Record labels used to be content to slap a "remastered" sticker and a few B-sides on an album and call it deluxe, but that kind of lackluster package won't fly in 2010. These days, we're getting it all: live tracks, alternate mixes, behind-the-scenes video, more alternate mixes, and a hardbound book of never-before-seen photos. A glance at a calendar of holiday releases reveals previously unheard-of levels of deluxeness escalation — single-disc LPs are being stretched into the kind of hefty box sets that once summarized entire careers. Here are a few of the year's most intense reissues:
KING CRIMSON | IN THE COURT OF THE CRIMSON KING: LIMITED EDITION | 5 CDs + 1 DVD: $69.99 | Nowadays, albums are something we buy on iTunes (if at all). If you're going to persuade people to buy physical music products, said products had better be physical. King Crimson get it right: "This extraordinary 12"x12" box set is the ultimate perspective on one of the defining albums of British rock." See that? Dimensions are front and center. This is a square-foot slab of prog, and King Crimson's devotees are definitely down. "As long as catalogue items are put out like this," reads a customer review on Amazon, "the CD will live on for many of us."
The six discs are mostly packed with different mixes: there's a new stereo remaster, the 2004 remaster, two 5.1 surround mixes, and a cleaned-up transfer from the original first-edition vinyl pressing. One might argue that nobody really needs that many slightly different versions of the same album, but let's not forget that King Crimson fans are huge nerds.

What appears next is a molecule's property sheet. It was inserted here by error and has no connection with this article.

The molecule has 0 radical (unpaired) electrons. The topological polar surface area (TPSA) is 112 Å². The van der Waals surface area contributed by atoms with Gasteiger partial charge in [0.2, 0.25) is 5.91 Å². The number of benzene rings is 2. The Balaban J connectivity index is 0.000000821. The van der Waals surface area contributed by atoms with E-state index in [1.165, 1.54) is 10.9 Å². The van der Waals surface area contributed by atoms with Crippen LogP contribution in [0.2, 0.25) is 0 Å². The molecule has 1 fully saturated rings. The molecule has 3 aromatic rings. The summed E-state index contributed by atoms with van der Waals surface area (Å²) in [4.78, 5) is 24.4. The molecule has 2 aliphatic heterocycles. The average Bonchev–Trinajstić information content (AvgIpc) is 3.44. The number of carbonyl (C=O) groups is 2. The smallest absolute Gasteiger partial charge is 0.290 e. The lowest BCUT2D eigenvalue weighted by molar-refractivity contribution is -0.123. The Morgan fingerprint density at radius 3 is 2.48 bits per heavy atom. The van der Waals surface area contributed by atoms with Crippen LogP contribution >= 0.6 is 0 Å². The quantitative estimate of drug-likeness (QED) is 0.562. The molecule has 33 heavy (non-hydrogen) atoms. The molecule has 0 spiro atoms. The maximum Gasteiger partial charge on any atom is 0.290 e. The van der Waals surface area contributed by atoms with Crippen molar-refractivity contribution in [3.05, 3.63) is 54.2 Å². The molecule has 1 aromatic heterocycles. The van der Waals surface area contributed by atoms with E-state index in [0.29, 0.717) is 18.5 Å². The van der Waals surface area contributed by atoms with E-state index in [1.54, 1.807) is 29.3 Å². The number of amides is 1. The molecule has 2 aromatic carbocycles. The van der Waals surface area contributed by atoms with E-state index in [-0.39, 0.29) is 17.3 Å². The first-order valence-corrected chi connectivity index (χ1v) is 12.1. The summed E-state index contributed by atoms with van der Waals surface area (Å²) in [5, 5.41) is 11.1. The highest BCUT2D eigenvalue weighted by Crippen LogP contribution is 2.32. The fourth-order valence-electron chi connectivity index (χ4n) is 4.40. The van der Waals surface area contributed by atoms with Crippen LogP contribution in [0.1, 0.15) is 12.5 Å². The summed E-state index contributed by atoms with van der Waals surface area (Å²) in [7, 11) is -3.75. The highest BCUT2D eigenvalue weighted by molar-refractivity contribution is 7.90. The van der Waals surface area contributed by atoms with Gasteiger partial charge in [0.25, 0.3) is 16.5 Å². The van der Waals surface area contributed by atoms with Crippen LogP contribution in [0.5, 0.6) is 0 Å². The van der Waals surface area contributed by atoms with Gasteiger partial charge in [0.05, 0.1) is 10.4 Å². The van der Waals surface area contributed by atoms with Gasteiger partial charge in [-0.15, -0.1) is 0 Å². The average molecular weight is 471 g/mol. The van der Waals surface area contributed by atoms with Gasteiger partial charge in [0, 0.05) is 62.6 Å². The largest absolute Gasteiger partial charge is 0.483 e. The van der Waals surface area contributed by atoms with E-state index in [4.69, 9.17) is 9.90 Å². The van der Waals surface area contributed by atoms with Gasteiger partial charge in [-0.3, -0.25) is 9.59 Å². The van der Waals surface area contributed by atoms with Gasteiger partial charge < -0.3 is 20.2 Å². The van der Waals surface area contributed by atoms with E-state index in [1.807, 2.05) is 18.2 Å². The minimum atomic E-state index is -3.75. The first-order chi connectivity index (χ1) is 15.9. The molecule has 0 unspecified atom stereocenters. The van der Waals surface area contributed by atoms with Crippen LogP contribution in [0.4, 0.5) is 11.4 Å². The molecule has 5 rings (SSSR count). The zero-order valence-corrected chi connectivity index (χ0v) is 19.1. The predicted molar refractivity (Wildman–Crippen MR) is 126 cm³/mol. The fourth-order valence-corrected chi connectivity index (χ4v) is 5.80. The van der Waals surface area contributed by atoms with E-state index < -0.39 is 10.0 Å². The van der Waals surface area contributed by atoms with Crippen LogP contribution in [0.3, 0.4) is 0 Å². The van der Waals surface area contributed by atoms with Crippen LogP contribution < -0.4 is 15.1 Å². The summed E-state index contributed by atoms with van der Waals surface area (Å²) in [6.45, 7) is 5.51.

PAUL MCCARTNEY & WINGS | BAND ON THE RUN: DELUXE EDITION | 3 CDs + 1 DVD: $74.99 | Here's a fine example of how to stretch meager bonus material into an impressive disc count. Disc one is the UK version of the album. Disc two is bonus stuff: the single "Helen Wheels," which was already included in the original US issue, plus some in-studio live recordings of album tracks. If you're looking for songs you've never heard, you're stuck with the two B-sides — no outtakes or rarities. The third CD is an audio documentary on the making of the album, and the DVD is mostly the same live sessions from the bonus CD.
You do get a lovely box, though, and a hardbound, 120-page book with plenty of shots of Paul's adorable face.
DAVID BOWIE | STATION TO STATION: DELUXE EDITION | 5 CDs + 1 DVD + 3 LPs: $149.49 | One album, nine discs: this shit is deluxe. Two stereo mixes, a disc of single mixes, four DVD-Audio mixes, a two-disc live show, and then all of it again on vinyl — this beats even King Crimson in the department of redundancy department, especially when you consider that Station to Station is only a six-song album. If you listen to this whole set, you're gonna hear the title track 10 times. TEN fucking TIMES. Isn't this an unrealistic listening burden for even the biggest Bowie fan? There can be no compelling argument made that anyone needs this, but can we even imagine that anyone wants this?